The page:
UPDATE: Shortly after the SEC voiced objections to guns at sporting events in Arkansas, the House Judiciary Committee took up a bill to ban them there and make other amendments to new legislation that expanded places where concealed weapons can be taken in Arkansas. The committee approved the amendments and sent the bill to the House floor.

Here’s what occurred during the day:


The AP reported that the Southeastern Conference, from which millions flow into University of Arkansas coffers, had asked the state to exempt college sports events from a newly expanded gun law that allows concealed weapons on college campuses, in the Capitol, in courthouses, in bars and in many other places.

This is the aim of an amendment to the new law that had cleared the Senate but hadn’t been acted on in the House yet. The NRA says it opposes this change. But reports AP:


SEC Commissioner Greg Sankey said Tuesday that the measure signed into law last week by Gov. Asa Hutchinson creates concerns for the conference and its member institutions.

Sports got prompt attention where the cries of every college board and hundreds if not thousands of students and parents against the bill did not.

Rep. Charlie Collins, who started the gun bill rolling, was interviewed on a sports talk show:


Here’s more from that appearance.

Collins said he expects to see alignment on an amendment later Tuesday that would alleviate concerns about the bill when it comes to allowing concealed carry at athletic venues.

“My expectation is that it will be the kind of amendment that satiates this issue, that takes down the concern that somehow the NCAA is going to have some kind of negatives for Arkansas, because certainly no one intends for that to happen,” Collins said.

Collins said the legislature has no desire to hurt collegiate athletics in the state of Arkansas.

Students? Daycares? Bar patrons? High school football crowds? Parks?


 Collins soon after unveiled new amendments to the Judiciary Committee by Rep. Bob Ballinger for the Senate bill. He said he didn’t fear some of the “sky is falling” predictions made by opponents of the bill. But he said the changes mean, “We can have confidence everything will move forward smoothly.” It says, as to a ban on guns at sporting events, that colleges will define “sensitive areas.” This same allowance will be given UAMS to define sensitive areas, rather than giving a blanket exemption to the entire campus. Daycares were added to the section prohibiting guns on K-12 campuses. The bill requires security plans for those who declare firearm sensitive areas where guns are prohibited.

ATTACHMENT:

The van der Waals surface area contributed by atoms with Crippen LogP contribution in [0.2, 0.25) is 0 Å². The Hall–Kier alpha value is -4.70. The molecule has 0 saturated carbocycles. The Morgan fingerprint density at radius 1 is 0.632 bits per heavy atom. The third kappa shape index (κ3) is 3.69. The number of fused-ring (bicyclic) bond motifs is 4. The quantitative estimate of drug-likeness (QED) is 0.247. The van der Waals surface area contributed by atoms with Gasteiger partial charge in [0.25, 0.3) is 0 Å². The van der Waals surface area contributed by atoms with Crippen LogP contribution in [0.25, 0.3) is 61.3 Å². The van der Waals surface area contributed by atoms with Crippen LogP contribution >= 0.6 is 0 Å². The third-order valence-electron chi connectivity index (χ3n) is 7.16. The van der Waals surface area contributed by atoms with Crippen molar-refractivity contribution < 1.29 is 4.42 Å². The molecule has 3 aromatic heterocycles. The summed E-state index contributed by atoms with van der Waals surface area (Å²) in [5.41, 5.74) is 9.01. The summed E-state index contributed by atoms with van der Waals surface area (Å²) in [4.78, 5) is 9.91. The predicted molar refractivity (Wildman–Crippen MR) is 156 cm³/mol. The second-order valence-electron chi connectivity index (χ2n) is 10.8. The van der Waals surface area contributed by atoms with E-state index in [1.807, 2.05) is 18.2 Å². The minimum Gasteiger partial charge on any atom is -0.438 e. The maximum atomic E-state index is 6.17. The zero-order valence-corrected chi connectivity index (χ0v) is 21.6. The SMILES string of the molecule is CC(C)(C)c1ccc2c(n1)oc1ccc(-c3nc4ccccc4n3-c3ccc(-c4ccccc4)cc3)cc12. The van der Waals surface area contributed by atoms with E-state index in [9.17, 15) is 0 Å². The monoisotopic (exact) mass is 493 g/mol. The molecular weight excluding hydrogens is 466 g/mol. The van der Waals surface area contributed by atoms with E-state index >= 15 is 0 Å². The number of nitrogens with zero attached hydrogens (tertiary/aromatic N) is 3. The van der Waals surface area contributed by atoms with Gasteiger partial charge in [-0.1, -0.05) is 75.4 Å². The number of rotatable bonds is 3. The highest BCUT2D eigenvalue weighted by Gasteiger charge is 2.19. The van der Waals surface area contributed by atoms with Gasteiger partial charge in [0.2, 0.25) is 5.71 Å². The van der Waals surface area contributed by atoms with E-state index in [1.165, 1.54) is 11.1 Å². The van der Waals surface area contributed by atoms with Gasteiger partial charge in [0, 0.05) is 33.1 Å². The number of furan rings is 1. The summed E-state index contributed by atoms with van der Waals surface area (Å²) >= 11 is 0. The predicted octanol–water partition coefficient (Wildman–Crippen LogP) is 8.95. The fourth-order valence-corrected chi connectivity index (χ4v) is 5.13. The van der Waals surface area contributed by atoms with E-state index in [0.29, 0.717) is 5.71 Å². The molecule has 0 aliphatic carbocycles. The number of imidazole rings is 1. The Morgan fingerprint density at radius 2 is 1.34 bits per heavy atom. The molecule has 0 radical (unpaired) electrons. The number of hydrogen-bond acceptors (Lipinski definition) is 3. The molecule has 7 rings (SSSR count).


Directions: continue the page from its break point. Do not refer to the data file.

The NRA testified against the amendment. Lobbyist Anthony Roulette said it found “a number of problems.”  Firearm-sensitive areas defined in the bill are too broad, he said, and he had similar criticism of the exception for sporting events. If law-abiding citizens are going to be prohibited from having guns, other steps must be guaranteed to guard against non-law-abiding citizens. The definition of athletic events is also vague, he said. It migth include parking lots, which would move law backward, he said. He said he feared adjacent building and grounds could also be banned.

Other speakers included Jan Morgan, a pro-gun advocate who appears frequently on Fox News who said she couldn’t believe that, of all places, Arkansas and Republican politicians were taking any steps to limit “gun rights.”  Why? She was told the governor. She said she tried to confront the governor, but couldn’t get past senior staff. She called opposition “politically correct, dirty games.”

“You are not here to do the will of Asa Hutchinson,” said Morgan, her voice rising. She said her daughter went to college in Texas, not her native Arkansas, because she wanted to be on a place where she could be protected by her concealed weapon. “We sholdn’t be here discussing gun rights issues. This should be a no-brainer. …. You vote in favor of this amendment, I”m going to be your worst enemy.”

Rep. Bob Ballinger and Sen. Jon Dismang spoke for the bill. They said they’d work to see that it wouldn’t be abused as the NRA feared to spread gun-free zones. Ballinger, a staunch gun advocate, indicated he thought compromise was a better approach than simply fighting any changes to the law Gov. Asa Hutchinson signed last week.

Rep. Doug House brought up the issue of whether the legislature could even set rules for universities given the autonomy granted universities in Arkansas by Amendment 33.

In the end, the bill got a do-pass recommendation on a divided roll call vote. With the new amendments, if the bill passes the House, it will have to return to the Senate for concurrence.